Then on Saturday night we played for a 70th birthday party (that's two of those in a week!) out at the Chetham Arms, Chapeltown. Again the guests made a beeline for the dance floor early in the night and a good time was had by all.

Our appreciation and thanks to those who booked us, particularly for the very kind compliments and feedback and today has been a nice, relaxing day which didn't start until long after normal get-up time...!

Wednesday, 7 September 2011

Photography in the Lakes

Now I can't remember the exact date, but this is the tale of a day in the Lake District in August 1982.

This particular day started up at Penrith where we visited the castle. I was freelancing photos to magazines at the time.

This was before the days of expensive colour appearing in magazines and freelancing meant shooting black and white film then printing up 10x8 inch prints and sending them off in batches after very careful analysis of the type of shots magazines used - eg mainly portrait or landscape, with or without people, what was the main content topic etc. No good trying to be different and expecting editors to say "Blimey - why haven't we tried this before?!?"

Anyway the top photograph was published a few times, mainly in a magazine called Lakescene - What to do in Lakeland who published it twice with a couple of years in between. Wandering around the castle in the photo and very chuffed at being published in a magazine are Miss Franny and Gill, our daughter and my Mum and Dad.

From Penrith we drove to Eamont Bridge where there are a couple of large henge earthworks.

Then down the length of Ullswater, stopping wherever I saw a chance for a saleable photo.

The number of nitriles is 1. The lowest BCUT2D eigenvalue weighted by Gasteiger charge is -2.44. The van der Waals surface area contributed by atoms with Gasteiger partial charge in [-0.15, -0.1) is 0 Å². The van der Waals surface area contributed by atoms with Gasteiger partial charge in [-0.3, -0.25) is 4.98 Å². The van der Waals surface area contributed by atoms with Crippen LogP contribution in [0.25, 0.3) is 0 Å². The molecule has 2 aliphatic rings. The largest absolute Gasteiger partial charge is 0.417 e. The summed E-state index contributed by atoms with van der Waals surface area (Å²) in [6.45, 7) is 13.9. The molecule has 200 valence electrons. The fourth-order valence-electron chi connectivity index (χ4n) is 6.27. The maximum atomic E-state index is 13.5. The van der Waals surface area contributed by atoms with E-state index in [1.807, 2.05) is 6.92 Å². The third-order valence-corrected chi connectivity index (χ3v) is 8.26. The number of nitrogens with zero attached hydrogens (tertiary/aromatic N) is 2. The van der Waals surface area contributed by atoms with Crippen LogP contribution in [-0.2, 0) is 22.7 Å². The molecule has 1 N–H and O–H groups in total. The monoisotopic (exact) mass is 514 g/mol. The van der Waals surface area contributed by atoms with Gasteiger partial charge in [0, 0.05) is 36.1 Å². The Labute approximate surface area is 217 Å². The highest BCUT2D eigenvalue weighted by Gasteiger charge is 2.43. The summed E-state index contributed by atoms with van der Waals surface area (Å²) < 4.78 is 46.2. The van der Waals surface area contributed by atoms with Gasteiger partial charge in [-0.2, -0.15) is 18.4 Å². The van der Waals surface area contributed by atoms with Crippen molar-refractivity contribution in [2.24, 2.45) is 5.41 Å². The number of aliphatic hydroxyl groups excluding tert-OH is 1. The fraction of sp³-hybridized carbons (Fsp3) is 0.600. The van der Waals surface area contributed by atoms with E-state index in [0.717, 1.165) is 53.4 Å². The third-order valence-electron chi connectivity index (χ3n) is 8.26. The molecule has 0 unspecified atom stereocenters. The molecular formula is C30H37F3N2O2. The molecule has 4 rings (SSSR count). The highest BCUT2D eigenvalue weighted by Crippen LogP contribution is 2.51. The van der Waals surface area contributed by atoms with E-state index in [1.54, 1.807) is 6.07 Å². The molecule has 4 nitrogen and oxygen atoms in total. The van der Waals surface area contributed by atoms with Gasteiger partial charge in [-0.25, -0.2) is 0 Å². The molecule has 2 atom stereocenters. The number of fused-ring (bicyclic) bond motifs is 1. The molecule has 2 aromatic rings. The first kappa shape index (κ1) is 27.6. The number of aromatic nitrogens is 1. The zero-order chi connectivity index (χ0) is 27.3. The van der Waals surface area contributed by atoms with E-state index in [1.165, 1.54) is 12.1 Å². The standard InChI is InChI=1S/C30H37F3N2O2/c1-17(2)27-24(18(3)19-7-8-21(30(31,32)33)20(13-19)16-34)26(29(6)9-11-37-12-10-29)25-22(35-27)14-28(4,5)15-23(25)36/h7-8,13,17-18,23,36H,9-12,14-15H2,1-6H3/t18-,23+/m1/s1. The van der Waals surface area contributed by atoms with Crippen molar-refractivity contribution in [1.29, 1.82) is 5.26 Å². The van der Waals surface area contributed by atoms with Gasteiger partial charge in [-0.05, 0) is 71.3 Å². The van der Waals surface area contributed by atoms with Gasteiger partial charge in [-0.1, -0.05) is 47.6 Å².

We doubled back up to Keswick after Ullswater to have a look at Derwent Water, arriving at the same time as two coach-loads the vast majority of whom, to my relief, boarded a couple of waiting boats and got out of our way! Lakescene liked to show photos of people enjoying the Lakes in traditional ways which meant I had a better chance of a sale if they were dressed for hiking not riding round in luxury coaches!

Ah... that's better! This is the Friar's Crag walk. It gives some lovely views of the lake and was a favourite walk of poet, artist and social reformer, John Ruskin, to whom there is a chunk of Lakeland stone set upright and carved with a few details.

My photo of the memorial has been published a few times also - nothing remarkable about it other than it's relevance for any article about Ruskin or this bit of Cumbria!

From Keswick we set off towards home, but stopped for a short diversion to Elterwater, a peaceful somewhat quieter and less visited lake than some of the others so that I could take photos, not only of the lake, but of the waterfall that can be found a few minutes walk away.

This is Skelwith Force, the word "force" being the local term for a waterfall. It's not a huge drop but a fair amount of water pours over the edge and it's well worth a visit. The amount of water makes it very noisy and some people when they hear it on the approach assume it's going to be much bigger than it really is. Wear some good shoes, this isn't the place to go in flip-flops...

The day yielded a good crop of photos that got published at one time or another, though it took some of them several years to achieve it! Once I started working in Education it didn't leave me much time for blacking out the bathroom and getting the photo enlarger out so my freelancing came to a stop at that point. However a cheque for one photo came through the post one day in the 1990s - some ten years after I had sent it off to a magazine! I'd never even seen it published as payment always followed a couple of months after the publication!

Return to Lake District and Cumbria Index

Sunday, 4 September 2011

A Fabulous Time at the Party

What a wonderful fabulous time we had last night!

We were out at Garstang Golf Club for a 70th birthday party, playing a country and western set before the guests had a meal and then playing for dancing later on.

The lady wife of the birthday boy had done a lot of preparation for the event - there were games, competitions and a lot of fun and once the meal was over the dance floor filled up and we had a ball.

It's always very nice when bar staff tell us we are the best band they've ever heard and I have to say, the bar staff last night showed some excellent taste...

Huge thank yous to all concerned!

Check out the Creeping Bentgrass YouTube channel for samples of our work!